The French literature attained pre-eminence during the reign of King Louis in the 17th century. This period is known as the golden Age of literature in France. France saw its greatest dramatists during this period. This period is also known as the triumph of classicism. During this period the conflict between two literary inclinations, creative freedom and acceptance of literary rules was resolved in favor of reason, proportion and harmony as the exceptional literary values. Two of the outstanding dramatists who emerged during this time were Jean-Baptiste Poquelin Moliere and Jean Racine.
Moliere is considered widely as the greatest playwrights of all times Jean Racine’ tragedies are appreciated by widest audience. Moliere is a French writer who reigned in the period (1622-1673). His comedies range from simple farce to sophisticated satires. His comic dramas represent the timeless models of human vice and folly. He has been a director, actor as well as a playwright. He has great command over the techniques of all the theatrical genres of his time: native French farce, high comedy and machine plays.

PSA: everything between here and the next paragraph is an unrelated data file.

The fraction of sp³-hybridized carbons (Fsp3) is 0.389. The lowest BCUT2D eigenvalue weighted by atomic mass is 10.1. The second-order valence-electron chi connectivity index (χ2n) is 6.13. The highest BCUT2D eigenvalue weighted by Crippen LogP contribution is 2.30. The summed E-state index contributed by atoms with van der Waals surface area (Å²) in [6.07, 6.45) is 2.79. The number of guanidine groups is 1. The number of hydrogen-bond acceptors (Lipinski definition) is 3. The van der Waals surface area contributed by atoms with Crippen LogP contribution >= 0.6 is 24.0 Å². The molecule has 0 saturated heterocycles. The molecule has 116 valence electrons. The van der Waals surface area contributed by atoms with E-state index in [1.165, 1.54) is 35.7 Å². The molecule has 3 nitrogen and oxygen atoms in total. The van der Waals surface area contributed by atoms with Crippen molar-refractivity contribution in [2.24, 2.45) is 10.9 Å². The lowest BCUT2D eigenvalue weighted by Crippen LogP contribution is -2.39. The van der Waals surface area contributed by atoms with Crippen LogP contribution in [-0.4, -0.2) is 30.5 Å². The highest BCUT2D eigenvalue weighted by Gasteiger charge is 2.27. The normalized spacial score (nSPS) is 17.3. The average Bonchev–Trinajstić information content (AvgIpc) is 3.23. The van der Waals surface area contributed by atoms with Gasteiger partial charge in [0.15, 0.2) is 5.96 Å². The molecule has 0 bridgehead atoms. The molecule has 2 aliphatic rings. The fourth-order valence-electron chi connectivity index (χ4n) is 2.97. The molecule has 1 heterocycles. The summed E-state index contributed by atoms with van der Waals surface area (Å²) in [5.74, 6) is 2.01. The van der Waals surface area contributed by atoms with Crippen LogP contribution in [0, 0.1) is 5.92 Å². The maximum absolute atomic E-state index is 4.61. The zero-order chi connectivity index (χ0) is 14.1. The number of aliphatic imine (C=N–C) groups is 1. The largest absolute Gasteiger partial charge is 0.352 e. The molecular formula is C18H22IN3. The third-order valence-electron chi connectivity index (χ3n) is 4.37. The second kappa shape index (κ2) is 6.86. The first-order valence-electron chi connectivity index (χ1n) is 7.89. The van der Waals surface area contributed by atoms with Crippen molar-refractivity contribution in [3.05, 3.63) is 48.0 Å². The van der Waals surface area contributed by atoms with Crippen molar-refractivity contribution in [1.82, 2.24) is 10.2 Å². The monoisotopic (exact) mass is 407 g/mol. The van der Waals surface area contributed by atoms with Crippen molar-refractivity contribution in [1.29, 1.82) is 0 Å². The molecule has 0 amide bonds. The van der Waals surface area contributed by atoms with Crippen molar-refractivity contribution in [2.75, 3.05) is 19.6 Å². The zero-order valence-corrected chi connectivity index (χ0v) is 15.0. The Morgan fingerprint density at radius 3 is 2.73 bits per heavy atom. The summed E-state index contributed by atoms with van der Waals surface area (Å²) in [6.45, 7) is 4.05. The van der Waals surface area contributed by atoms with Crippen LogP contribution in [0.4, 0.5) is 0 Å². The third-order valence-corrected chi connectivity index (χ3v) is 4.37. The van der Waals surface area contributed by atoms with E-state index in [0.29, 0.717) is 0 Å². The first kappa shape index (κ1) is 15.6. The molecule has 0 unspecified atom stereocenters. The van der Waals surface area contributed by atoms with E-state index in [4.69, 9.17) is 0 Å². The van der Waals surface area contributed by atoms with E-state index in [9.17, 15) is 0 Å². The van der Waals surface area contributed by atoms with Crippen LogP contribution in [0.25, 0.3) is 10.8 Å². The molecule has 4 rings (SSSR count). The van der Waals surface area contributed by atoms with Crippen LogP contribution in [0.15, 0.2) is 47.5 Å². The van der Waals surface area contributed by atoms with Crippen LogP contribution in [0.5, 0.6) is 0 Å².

He has skills in exploiting lowest tricks of farce to the most refined comedy of language.
Above all he knew how to make people laugh. His plays are enjoyed by audiences of different generations and cultures. His comedies which often deal with exaggerated passions often evoked equally passionate response from the audience. One of the finest comedies written by his was ‘Tartuffe’. The plot centers round the household of Orgon, the head of the family and his plight when he takes in his home a spiritual advisor who is in reality an imposter and a rough. Tartuffe is the hypocrite. Except Orgon and his mother, other members of the family are aware of the truth.